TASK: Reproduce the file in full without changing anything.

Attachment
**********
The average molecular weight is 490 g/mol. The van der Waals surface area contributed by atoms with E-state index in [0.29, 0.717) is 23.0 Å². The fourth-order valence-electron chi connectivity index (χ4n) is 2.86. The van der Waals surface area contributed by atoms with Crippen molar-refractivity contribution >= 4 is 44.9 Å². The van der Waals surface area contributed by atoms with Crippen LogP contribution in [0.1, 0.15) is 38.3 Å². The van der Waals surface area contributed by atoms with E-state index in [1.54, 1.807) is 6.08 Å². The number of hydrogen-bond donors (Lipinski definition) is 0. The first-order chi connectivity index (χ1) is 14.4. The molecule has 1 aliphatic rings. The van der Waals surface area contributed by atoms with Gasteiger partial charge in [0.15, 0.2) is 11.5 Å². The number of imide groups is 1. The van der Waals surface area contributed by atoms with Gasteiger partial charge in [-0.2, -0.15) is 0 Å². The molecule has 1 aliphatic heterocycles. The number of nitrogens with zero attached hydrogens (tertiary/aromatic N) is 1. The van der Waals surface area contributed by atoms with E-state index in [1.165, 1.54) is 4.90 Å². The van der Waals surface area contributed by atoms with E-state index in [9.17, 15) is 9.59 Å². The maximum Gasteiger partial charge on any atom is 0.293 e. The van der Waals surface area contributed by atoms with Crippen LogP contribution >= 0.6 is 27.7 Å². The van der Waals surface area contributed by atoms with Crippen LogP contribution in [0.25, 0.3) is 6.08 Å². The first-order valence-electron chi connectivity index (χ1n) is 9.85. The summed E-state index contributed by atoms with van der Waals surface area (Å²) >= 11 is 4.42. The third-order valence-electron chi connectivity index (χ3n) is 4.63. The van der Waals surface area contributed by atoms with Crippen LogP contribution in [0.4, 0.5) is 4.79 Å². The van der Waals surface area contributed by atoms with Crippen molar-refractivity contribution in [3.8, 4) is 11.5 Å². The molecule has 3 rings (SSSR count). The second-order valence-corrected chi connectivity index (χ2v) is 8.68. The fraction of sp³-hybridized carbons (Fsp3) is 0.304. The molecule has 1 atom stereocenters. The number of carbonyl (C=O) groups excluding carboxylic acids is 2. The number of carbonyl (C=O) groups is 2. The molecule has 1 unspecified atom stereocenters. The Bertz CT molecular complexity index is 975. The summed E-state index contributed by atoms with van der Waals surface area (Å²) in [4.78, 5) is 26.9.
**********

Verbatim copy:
The average molecular weight is 490 g/mol. The van der Waals surface area contributed by atoms with E-state index in [0.29, 0.717) is 23.0 Å². The fourth-order valence-electron chi connectivity index (χ4n) is 2.86. The van der Waals surface area contributed by atoms with Crippen molar-refractivity contribution >= 4 is 44.9 Å². The van der Waals surface area contributed by atoms with Crippen LogP contribution in [0.1, 0.15) is 38.3 Å². The van der Waals surface area contributed by atoms with E-state index in [1.54, 1.807) is 6.08 Å². The number of hydrogen-bond donors (Lipinski definition) is 0. The first-order chi connectivity index (χ1) is 14.4. The molecule has 1 aliphatic rings. The van der Waals surface area contributed by atoms with Gasteiger partial charge in [0.15, 0.2) is 11.5 Å². The number of imide groups is 1. The van der Waals surface area contributed by atoms with Gasteiger partial charge in [-0.2, -0.15) is 0 Å². The molecule has 1 aliphatic heterocycles. The number of nitrogens with zero attached hydrogens (tertiary/aromatic N) is 1. The van der Waals surface area contributed by atoms with E-state index in [1.165, 1.54) is 4.90 Å². The van der Waals surface area contributed by atoms with E-state index in [9.17, 15) is 9.59 Å². The maximum Gasteiger partial charge on any atom is 0.293 e. The van der Waals surface area contributed by atoms with Crippen LogP contribution >= 0.6 is 27.7 Å². The van der Waals surface area contributed by atoms with Crippen LogP contribution in [0.25, 0.3) is 6.08 Å². The first-order valence-electron chi connectivity index (χ1n) is 9.85. The summed E-state index contributed by atoms with van der Waals surface area (Å²) >= 11 is 4.42. The third-order valence-electron chi connectivity index (χ3n) is 4.63. The van der Waals surface area contributed by atoms with Crippen LogP contribution in [0.4, 0.5) is 4.79 Å². The van der Waals surface area contributed by atoms with Crippen molar-refractivity contribution in [3.8, 4) is 11.5 Å². The molecule has 3 rings (SSSR count). The second-order valence-corrected chi connectivity index (χ2v) is 8.68. The fraction of sp³-hybridized carbons (Fsp3) is 0.304. The molecule has 1 atom stereocenters. The number of carbonyl (C=O) groups excluding carboxylic acids is 2. The number of carbonyl (C=O) groups is 2. The molecule has 1 unspecified atom stereocenters. The Bertz CT molecular complexity index is 975. The summed E-state index contributed by atoms with van der Waals surface area (Å²) in [4.78, 5) is 26.9.